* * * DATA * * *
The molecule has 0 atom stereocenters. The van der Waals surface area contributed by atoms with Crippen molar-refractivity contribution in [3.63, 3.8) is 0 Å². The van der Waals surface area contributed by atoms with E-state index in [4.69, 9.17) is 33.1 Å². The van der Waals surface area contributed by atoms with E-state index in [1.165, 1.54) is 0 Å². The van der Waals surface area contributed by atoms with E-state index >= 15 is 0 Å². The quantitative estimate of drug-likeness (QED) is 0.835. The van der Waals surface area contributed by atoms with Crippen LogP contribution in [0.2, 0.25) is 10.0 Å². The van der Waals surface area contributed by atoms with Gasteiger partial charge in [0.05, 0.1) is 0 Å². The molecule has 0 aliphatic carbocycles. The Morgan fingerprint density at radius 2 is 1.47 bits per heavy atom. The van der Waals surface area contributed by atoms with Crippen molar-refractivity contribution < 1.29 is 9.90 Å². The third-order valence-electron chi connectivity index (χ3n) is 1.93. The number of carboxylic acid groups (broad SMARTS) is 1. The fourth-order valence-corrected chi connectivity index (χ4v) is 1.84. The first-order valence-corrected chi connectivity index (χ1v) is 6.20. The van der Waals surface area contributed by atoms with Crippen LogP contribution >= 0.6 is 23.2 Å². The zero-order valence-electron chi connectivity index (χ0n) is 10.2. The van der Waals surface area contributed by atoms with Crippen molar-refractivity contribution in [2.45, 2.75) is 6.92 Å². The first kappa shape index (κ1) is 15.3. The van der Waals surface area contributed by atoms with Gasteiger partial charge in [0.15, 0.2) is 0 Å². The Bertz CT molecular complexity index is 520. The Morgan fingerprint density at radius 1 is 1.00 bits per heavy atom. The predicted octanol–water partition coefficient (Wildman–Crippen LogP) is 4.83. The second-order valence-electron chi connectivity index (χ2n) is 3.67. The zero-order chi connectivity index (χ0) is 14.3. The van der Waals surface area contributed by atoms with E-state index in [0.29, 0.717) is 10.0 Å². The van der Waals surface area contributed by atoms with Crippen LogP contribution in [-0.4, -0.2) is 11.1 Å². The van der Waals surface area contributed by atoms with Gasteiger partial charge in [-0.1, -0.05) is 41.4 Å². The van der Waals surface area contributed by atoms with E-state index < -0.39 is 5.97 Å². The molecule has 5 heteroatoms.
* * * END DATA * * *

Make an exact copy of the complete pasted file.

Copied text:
The molecule has 0 atom stereocenters. The van der Waals surface area contributed by atoms with Crippen molar-refractivity contribution in [3.63, 3.8) is 0 Å². The van der Waals surface area contributed by atoms with E-state index in [4.69, 9.17) is 33.1 Å². The van der Waals surface area contributed by atoms with E-state index in [1.165, 1.54) is 0 Å². The van der Waals surface area contributed by atoms with E-state index >= 15 is 0 Å². The quantitative estimate of drug-likeness (QED) is 0.835. The van der Waals surface area contributed by atoms with Crippen LogP contribution in [0.2, 0.25) is 10.0 Å². The van der Waals surface area contributed by atoms with Gasteiger partial charge in [0.05, 0.1) is 0 Å². The molecule has 0 aliphatic carbocycles. The Morgan fingerprint density at radius 2 is 1.47 bits per heavy atom. The van der Waals surface area contributed by atoms with Crippen molar-refractivity contribution < 1.29 is 9.90 Å². The third-order valence-electron chi connectivity index (χ3n) is 1.93. The number of carboxylic acid groups (broad SMARTS) is 1. The fourth-order valence-corrected chi connectivity index (χ4v) is 1.84. The first-order valence-corrected chi connectivity index (χ1v) is 6.20. The van der Waals surface area contributed by atoms with Crippen LogP contribution >= 0.6 is 23.2 Å². The zero-order valence-electron chi connectivity index (χ0n) is 10.2. The van der Waals surface area contributed by atoms with Crippen molar-refractivity contribution in [2.45, 2.75) is 6.92 Å². The first kappa shape index (κ1) is 15.3. The van der Waals surface area contributed by atoms with Gasteiger partial charge in [0.15, 0.2) is 0 Å². The Bertz CT molecular complexity index is 520. The Morgan fingerprint density at radius 1 is 1.00 bits per heavy atom. The predicted octanol–water partition coefficient (Wildman–Crippen LogP) is 4.83. The second-order valence-electron chi connectivity index (χ2n) is 3.67. The zero-order chi connectivity index (χ0) is 14.3. The van der Waals surface area contributed by atoms with E-state index in [0.29, 0.717) is 10.0 Å². The van der Waals surface area contributed by atoms with Crippen LogP contribution in [-0.4, -0.2) is 11.1 Å². The van der Waals surface area contributed by atoms with Gasteiger partial charge in [-0.1, -0.05) is 41.4 Å². The van der Waals surface area contributed by atoms with E-state index < -0.39 is 5.97 Å². The molecule has 5 heteroatoms.